This year, management and the board of directors at JPMorgan Chase (NYSE:JPM) faced a challenge many other public companies have been forced to deal with in recent years: shareholder discontent over executive pay. One of the proxy advisory firms campaigning against CEO Jamie Dimon's $20 million pay package argued that Dimon's $7.4 million cash bonus lacked "compelling rationale."
Yet there's a compelling argument to be made for Dimon's pay package: He gets results worth at least $20 million.
Barking up the wrong tree
Two proxy advisory firms advocated that shareholders reject this pay package, and their campaign nearly succeeded. Just 61% of shareholders voted in favor of Dimon's pay package, down from 74% last year. So far this year the average "yes" vote has come in at 92% for other companies, 51% higher than the support for Dimon.
The sticking point at JPMorgan for many is that $7.4 million in cash. This year will be the first time since 2011 in which Dimon has received a cash bonus. The logic is that executives should receive the vast majority of their compensation in long-term incentives tied to the stock's performance. Cash is the ultimate short-term incentive, while stock compensation aligns executives' motivation with those of shareholders.
But let's not ignore the fact that Dimon already owns 3.1 million shares of JPMorgan. He is, in fact, the bank's top individual shareholder. To argue that Dimon isn't incentivized to pursue the best long-term plan for the bank is laughable; he literally has more incentive than any other individual in the world.
JPMorgan has crushed it under Dimon's leadership
The other gripe from proxy advisors is that the Dimon's pay isn't justified by the company's performance. Let's dive into that briefly.
Last year, JPMorgan produced $21.8 billion in net income. The bank has $2.6 trillion in total assets. It's the largest U.S. bank by assets and the second-largest by profit.
More impressive than these snapshots, though, is the bank's performance over the entirety of Dimon's leadership tenure. He was promoted to the chief executive position on Dec. 31, 2005. Since then, the bank's tangible book value is up 225%. Earnings per share are up 122% on an annual basis, beating Wells Fargo's (NYSE:WFC) 82% increase and U.S. Bancorp's (NYSE:USB) 27% rise over the same period.
JPMorgan cruised through the financial crisis with relative ease compared to almost every other bank in the U.S. This chart of the bank's tangible book value since Dimon became CEO really tells the story. Pay particular attention to the time period of the Great Recession: In terms of tangible book value, it is as if there was no recession at all.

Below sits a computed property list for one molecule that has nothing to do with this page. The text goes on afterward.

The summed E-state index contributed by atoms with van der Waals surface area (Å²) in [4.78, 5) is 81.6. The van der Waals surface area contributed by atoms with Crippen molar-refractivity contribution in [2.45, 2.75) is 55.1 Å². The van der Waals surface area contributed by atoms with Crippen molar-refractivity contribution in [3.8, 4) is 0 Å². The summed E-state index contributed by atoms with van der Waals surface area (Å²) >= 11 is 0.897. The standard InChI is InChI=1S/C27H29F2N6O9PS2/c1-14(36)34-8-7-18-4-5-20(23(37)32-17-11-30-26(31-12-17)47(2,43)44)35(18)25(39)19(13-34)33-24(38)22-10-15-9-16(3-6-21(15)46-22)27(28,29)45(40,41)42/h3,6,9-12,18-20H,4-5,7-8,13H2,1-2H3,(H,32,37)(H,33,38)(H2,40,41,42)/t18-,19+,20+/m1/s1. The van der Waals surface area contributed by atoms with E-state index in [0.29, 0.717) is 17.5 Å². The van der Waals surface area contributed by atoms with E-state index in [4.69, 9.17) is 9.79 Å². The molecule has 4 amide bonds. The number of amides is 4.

JPMorgan's financial successes go on and on. One could even argue that JPMorgan is the top-performing bank in the world. The company's performance more than justifies Dimon's pay package.
Dimon's arrogance makes him an easier target than he should be
Unfortunately, Dimon's exemplary performance is often overshadowed by media snafus. Dimon is a highly confident executive, arguably to a fault.
In 2012, he infamously called the London Whale scandal a "tempest in a teapot" before having to backpedal while JPMorgan took a $6.2 billion loss from the rogue trades. It's worth noting that JPMorgan posted a then-record $21.3 billion profit that year despite the London Whale's trading losses.
In the wake of the executive pay controversy, Dimon described the investors who voted with the proxy advisory firms as being "lazy" and "probably not very good investors." Right or wrong, that kind of talk isn't how you play nice with your shareholders.
Dimon would probably argue that it's not about playing nice, but rather doing what is best for the bank. He's hard-nosed to the extreme, but he's also one of only a few human beings on the planet capable of managing a $2.6 trillion bank.
Warren Buffett thinks Dimon deserves a raise
Last year, Warren Buffett defended Dimon's pay package and abilities as a manager. He said in a Wall Street Journal interview, "If I owned JPMorgan Chase, he would be running it and he would be making more money than the directors are paying him."
If that endorsement wasn't enough, the Oracle of Omaha added, "If Jamie decides he wants to make more money, all he has to do is call me and I'd hire him at Berkshire."
The banking industry has a bad reputation these days, and justifiably so. It makes perfect sense to question many of the practices that pervade the industry. However, it makes sense to expend valuable energy contesting Jamie Dimon's executive pay. JPMorgan shareholders should know better by now.